The Artemis 1 Orion crew vehicle has set a new record for a NASA flight. At approximately 8:40 a.m. ET Saturday, Orion flew farther than any spacecraft designed to carry human astronauts ever had before, surpassing the previous record set by Apollo 13 in 1970. At 10:17 a.m. ET, Orion was about 249,666 miles (from 401,798 kilometers) from Earth.
“Artemis I was designed to stress Orion’s systems and we settled into far retrograde orbit as a very good way to do that,” said Jim Geffre, responsible for the integration of the Orion spacecraft. “It so happened that with this very large orbit, at high altitude above the moon, we were able to exceed the record of Apollo 13. But what was most important was to push the limits of the exploration and sending spacecraft further than we have ever done before.”
Of all the missions that could have broken the record, it’s only fitting that Artemis 1 is the one that did. As Space.com pointed out, the initial flight plan of Apollo 13 did not provide for a record flight. It was only after a mid-mission explosion forced NASA to chart a new return route that Apollo 13’s Odyssey command module set the previous record at 248,655 miles (400,171 kilometers). of the earth.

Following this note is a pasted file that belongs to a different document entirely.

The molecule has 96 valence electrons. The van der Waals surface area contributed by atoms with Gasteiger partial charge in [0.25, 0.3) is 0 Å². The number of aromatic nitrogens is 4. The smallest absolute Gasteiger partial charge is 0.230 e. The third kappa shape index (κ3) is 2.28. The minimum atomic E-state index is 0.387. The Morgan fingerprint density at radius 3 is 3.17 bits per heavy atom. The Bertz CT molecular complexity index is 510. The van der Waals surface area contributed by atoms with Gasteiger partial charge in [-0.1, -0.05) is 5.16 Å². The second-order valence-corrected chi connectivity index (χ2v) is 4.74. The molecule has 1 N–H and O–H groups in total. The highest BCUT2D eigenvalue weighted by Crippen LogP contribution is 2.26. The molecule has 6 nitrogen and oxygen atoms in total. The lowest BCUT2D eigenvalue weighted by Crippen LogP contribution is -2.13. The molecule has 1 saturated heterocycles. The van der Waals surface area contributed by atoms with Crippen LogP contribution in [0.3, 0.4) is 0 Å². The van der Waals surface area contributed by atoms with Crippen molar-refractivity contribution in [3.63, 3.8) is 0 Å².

With a limited supply of oxygen on the Aquarius lunar module, NASA needed to get Apollo 13 back to Earth as quickly as possible. The agency ultimately settled on a flight path using the Moon’s gravity to send Apollo 13 back to Earth. One of the NASA personnel who was essential to the safe return of astronauts Jim Lovell, Jack Swigert and Fred Haise was Arturo Campos. He wrote the contingency plan that gave the command and service module enough power to return to Earth. Artemis 1 carries a “Moonikin” test dummy named after the late Arturo.
Earlier this week, Orion conducted a flyby of the Moon. Once the spacecraft completes half an orbit around the satellite, it will launch toward Earth. NASA expects Orion to crash land off San Diego on December 11.
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